The energy mix in the United States has shifted significantly in recent years. Wind and solar energy capacity has skyrocketed and continues on an upward trend. Wind energy generated 7% of the total electricity in the United States in 2019. Since 2008, the use of coal-fired power plants has declined, as the use of renewable energy and natural gas has increased. Wind energy is an excellent way to reduce carbon emissions, but what happens when the wind turbine blades wear out? Is there a looming waste disposal issue?
Looming Waste Management Issues
The design life of wind turbines is about 20 to 25 years. The longest wind turbine blade to date is 350 feet, almost the length of a football field. Although certain parts of wind turbines can be relatively easily recycled, others are not designed for recyclability. In particular, wind turbine blades present the biggest waste management challenge, but researchers from the National Renewable Energy Lab (NREL) in partnership with Arkema Inc. are making progress in this area.
Most wind turbine blades are currently constructed with composite material infused with a thermoset resin, which makes them highly durable to withstand storms and the elements. Unfortunately, thermoset plastics are almost impossible to recycle, so the blades do not have much scrap value and are not very appealing to recyclers. Therefore, many spent turbine blades are piling up in landfills, although some reinforced plastic blades are downcycled into cement products.
Promising Turbine Blade Research
The good news is that researchers have developed a blade out of thermoplastic resin (instead of thermoset resin) that is low-cost, lightweight, and seems to be recyclable. If the new blade also proves to be durable, this could be a gamechanger for the offshore and onshore wind industry. Lower costs also could help boost wind energy deployment, reducing the use of fossil fuels. A lightweight blade is easier to transport and uses less fuel. It also seems easier to recycle and uses less energy in the manufacturing process. These are all wins for the environment and the wind energy industry.
“With thermoset resin systems, it’s almost like when you fry an egg. You can’t reverse that,” said Derek Berry, a senior engineer at NREL in a press release. “But with a thermoplastic resin system, you can make a blade out of it. You heat it to a certain temperature, and it melts back down. You can get the liquid resin back and reuse that.” This means that the blades could be recycled instead of downcycled into lower-value goods.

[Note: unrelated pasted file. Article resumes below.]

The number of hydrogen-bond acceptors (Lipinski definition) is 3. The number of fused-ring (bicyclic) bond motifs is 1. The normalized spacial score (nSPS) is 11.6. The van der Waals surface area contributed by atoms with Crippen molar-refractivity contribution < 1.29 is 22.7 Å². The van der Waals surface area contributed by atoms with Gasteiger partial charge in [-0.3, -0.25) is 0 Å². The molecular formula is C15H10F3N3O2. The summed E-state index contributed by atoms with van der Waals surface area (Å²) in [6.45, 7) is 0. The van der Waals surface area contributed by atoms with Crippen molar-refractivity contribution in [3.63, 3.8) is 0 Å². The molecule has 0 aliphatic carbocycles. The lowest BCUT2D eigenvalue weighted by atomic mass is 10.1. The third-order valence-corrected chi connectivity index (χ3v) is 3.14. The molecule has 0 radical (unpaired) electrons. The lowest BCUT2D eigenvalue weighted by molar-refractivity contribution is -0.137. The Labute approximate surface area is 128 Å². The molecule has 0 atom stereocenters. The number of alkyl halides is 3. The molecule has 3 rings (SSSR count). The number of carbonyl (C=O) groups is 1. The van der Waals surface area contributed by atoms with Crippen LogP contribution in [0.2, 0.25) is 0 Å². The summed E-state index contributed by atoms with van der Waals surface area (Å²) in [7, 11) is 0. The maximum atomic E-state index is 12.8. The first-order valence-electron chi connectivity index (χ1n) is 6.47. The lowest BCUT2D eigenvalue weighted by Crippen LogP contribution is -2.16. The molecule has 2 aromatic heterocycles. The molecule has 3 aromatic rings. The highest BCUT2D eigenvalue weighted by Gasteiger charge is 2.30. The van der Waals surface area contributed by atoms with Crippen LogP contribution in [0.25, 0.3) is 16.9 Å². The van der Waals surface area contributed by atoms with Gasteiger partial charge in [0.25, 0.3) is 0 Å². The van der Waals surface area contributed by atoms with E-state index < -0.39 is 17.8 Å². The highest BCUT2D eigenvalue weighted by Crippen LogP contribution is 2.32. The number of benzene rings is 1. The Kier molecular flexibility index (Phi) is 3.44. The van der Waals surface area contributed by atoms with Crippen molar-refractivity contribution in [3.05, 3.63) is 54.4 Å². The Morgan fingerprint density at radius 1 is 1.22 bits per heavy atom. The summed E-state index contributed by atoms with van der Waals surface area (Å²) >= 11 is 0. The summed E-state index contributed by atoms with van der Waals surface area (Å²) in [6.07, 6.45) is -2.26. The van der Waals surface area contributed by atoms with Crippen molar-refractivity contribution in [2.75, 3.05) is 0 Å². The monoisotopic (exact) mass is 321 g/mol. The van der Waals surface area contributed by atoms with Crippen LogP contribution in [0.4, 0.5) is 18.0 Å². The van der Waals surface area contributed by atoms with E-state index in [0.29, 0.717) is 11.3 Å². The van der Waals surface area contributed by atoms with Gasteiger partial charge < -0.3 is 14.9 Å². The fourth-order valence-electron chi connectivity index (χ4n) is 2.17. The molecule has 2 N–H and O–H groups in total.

So far, the thermoplastic resin blade durability looks promising. “The thermoplastic material absorbs more energy from loads on the blades due to the wind, which can reduce the wear and tear from these loads to the rest of the turbine system, which is a good thing,” said NREL researcher Robynne Murray.
Although the research looks promising, progress will be slow. Most wind farms being constructed today will be decommissioned in a few decades. The benefits of recyclable blades are still decades away at best. The decommissioning of wind farms and the associated environmental impact has largely been a blind spot for the industry. Hopefully, recent advances will help make wind power even greener. Despite the waste issue, wind power is still one of the most sustainable sources of energy.
By Sarah Lozanova, Solar Writer
Technological advances have transformed the solar energy industry in recent years. Solar panels are significantly more efficient, producing more power in the same amount of space. Meanwhile, prices continue to fall, reducing the cost of solar electricity.
But with the introduction of new technologies comes uncertainty. Which solar panels are the most reliable and durable? What technology creates the least amount of pollution in the manufacturing process? Do panel manufacturers use recycled components or provide solar panel recycling options at the end of life? Let’s explore some of these critical issues in the pursuit of the best solar panels on the market.
We compared the efficiency, warranty, environmental performance, and more of the following solar panel models in the comparison chart below.
A Dynamic Industry
At times, supply delays and surpluses have plagued the solar industry. For example, China slashed solar subsidies for domestic solar installations in May 2018. This move created a lag in demand, causing a surplus of solar panels and falling prices across the industry. More recently, the Trump administration enacted a U.S. solar tariff on panels, but this is tapering down. Also, the federal tax credit was extended by two years at 26%, effective in 2021.